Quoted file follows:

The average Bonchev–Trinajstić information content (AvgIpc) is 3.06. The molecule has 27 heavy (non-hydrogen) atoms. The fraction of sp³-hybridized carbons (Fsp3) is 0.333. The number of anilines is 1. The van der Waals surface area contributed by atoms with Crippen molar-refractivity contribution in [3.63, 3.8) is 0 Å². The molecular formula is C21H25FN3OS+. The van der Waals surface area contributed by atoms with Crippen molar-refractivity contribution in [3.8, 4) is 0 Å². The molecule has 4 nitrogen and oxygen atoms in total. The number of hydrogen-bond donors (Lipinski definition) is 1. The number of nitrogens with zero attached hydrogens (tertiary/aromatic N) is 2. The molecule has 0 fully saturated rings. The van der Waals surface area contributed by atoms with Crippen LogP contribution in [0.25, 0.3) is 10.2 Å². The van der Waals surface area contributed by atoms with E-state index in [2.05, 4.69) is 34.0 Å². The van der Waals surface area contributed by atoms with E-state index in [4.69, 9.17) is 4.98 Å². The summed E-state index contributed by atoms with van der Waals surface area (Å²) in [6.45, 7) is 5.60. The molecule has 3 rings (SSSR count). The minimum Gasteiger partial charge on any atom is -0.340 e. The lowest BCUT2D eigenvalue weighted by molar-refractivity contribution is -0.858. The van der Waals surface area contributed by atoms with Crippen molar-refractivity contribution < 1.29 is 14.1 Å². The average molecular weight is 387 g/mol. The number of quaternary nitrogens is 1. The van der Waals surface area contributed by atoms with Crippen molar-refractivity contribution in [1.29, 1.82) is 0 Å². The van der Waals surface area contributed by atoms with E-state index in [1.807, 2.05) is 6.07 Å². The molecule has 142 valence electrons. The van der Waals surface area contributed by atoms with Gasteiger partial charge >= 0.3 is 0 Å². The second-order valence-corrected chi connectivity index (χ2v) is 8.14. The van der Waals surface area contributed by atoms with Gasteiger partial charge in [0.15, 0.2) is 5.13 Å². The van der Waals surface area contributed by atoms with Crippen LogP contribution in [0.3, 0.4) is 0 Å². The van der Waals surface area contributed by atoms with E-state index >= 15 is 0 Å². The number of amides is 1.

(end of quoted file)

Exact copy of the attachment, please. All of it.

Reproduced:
The average Bonchev–Trinajstić information content (AvgIpc) is 3.06. The molecule has 27 heavy (non-hydrogen) atoms. The fraction of sp³-hybridized carbons (Fsp3) is 0.333. The number of anilines is 1. The van der Waals surface area contributed by atoms with Crippen molar-refractivity contribution in [3.63, 3.8) is 0 Å². The molecular formula is C21H25FN3OS+. The van der Waals surface area contributed by atoms with Crippen molar-refractivity contribution in [3.8, 4) is 0 Å². The molecule has 4 nitrogen and oxygen atoms in total. The number of hydrogen-bond donors (Lipinski definition) is 1. The number of nitrogens with zero attached hydrogens (tertiary/aromatic N) is 2. The molecule has 0 fully saturated rings. The van der Waals surface area contributed by atoms with Crippen LogP contribution in [0.25, 0.3) is 10.2 Å². The van der Waals surface area contributed by atoms with E-state index in [2.05, 4.69) is 34.0 Å². The van der Waals surface area contributed by atoms with E-state index in [4.69, 9.17) is 4.98 Å². The summed E-state index contributed by atoms with van der Waals surface area (Å²) in [6.45, 7) is 5.60. The molecule has 3 rings (SSSR count). The minimum Gasteiger partial charge on any atom is -0.340 e. The lowest BCUT2D eigenvalue weighted by molar-refractivity contribution is -0.858. The van der Waals surface area contributed by atoms with Crippen molar-refractivity contribution < 1.29 is 14.1 Å². The average molecular weight is 387 g/mol. The number of quaternary nitrogens is 1. The van der Waals surface area contributed by atoms with Crippen molar-refractivity contribution in [1.29, 1.82) is 0 Å². The van der Waals surface area contributed by atoms with E-state index in [1.807, 2.05) is 6.07 Å². The molecule has 142 valence electrons. The van der Waals surface area contributed by atoms with Gasteiger partial charge >= 0.3 is 0 Å². The second-order valence-corrected chi connectivity index (χ2v) is 8.14. The van der Waals surface area contributed by atoms with Gasteiger partial charge in [0.15, 0.2) is 5.13 Å². The van der Waals surface area contributed by atoms with Crippen LogP contribution in [0.3, 0.4) is 0 Å². The van der Waals surface area contributed by atoms with E-state index >= 15 is 0 Å². The number of amides is 1.